The effects of corticosteroid treatments on pregnant women facing preterm delivery to prevent infant death and morbidity have been thought to develop gradually over days.
A mother's voice may help stabilize preterm infants
A recent review of published research indicates that hearing their mother's voice can benefit the health of preterm infants.
Administration of steroid to extremely preterm infants not associated with adverse effects on neurod
The administration of low-dose hydrocortisone to extremely preterm infants was not associated with any adverse effects on neurodevelopmental outcomes at 2 years of age, according to a study published by JAMA.
Survival rate may be improving for extremely preterm infants
Very early preterm infants are more likely to survive than in previous years, and the survivors are less likely to have neurological problems, according to an analysis of records from a National Institutes of Health research network.
Preterm infants fare well in early language development
Preterm babies perform as well as their full-term counterparts in a developmental task linking language and cognition, a new study from Northwestern University has found.
New study points to a possible cause of many preterm births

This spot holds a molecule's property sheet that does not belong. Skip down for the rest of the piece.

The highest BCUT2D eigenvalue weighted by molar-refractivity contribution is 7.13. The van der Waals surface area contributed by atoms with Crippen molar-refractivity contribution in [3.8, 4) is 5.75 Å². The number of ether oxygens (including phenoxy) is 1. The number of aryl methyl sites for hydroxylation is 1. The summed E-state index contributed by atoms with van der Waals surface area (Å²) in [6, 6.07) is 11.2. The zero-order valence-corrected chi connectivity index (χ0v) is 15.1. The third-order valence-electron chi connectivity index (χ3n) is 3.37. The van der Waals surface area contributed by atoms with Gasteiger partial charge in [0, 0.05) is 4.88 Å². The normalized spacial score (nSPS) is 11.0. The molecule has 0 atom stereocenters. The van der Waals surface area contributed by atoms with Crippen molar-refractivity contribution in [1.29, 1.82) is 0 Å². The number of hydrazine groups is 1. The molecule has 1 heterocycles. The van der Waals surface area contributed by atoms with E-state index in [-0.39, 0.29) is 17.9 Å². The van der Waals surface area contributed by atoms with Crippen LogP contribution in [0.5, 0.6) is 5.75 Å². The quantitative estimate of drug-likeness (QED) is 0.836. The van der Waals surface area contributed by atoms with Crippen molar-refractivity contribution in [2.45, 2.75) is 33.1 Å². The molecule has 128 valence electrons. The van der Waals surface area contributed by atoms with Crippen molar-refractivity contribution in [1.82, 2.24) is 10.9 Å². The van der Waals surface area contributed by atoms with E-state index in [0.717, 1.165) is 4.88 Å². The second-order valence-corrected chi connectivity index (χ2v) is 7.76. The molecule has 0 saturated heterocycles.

The discovery that small calcium deposits in fetal membranes may lead to a mother's water breaking prematurely suggests that dietary or other interventions could prevent those preterm births.
Even partial steroid treatment can benefit extremely preterm infants, NIH study suggests
Steroids improve survival and reduce the chances of certain birth defects for extremely premature infants, even if the treatment course is not finished before delivery, according to a study funded by the National Institutes of Health.
Bacterial membrane vesicles can cause preterm birth
A study published on Sept. 1 in PLOS Pathogens reports that GBS produces membrane-bound vesicles containing bacterial factors that can attack the host tissue.

Related Preterm Infants Reading:

Best Science Podcasts 2019

We have hand picked the best science podcasts for 2019. Sit back and enjoy new science podcasts updated daily from your favorite science news services and scientists.
Now Playing: TED Radio Hour

Don't Fear Math
Why do many of us hate, even fear math? Why are we convinced we're bad at it? This hour, TED speakers explore the myths we tell ourselves and how changing our approach can unlock the beauty of math. Guests include budgeting specialist Phylecia Jones, mathematician and educator Dan Finkel, math teacher Eddie Woo, educator Masha Gershman, and radio personality and eternal math nerd Adam Spencer.
Now Playing: Science for the People

#517 Life in Plastic, Not Fantastic
Our modern lives run on plastic. It's in the computers and phones we use. It's in our clothing, it wraps our food. It surrounds us every day, and when we throw it out, it's devastating for the environment. This week we air a live show we recorded at the 2019 Advancement of Science meeting in Washington, D.C., where Bethany Brookshire sat down with three plastics researchers - Christina Simkanin, Chelsea Rochman, and Jennifer Provencher - and a live audience to discuss plastics in our oceans. Where they are, where they are going, and what they carry with them. Related links:...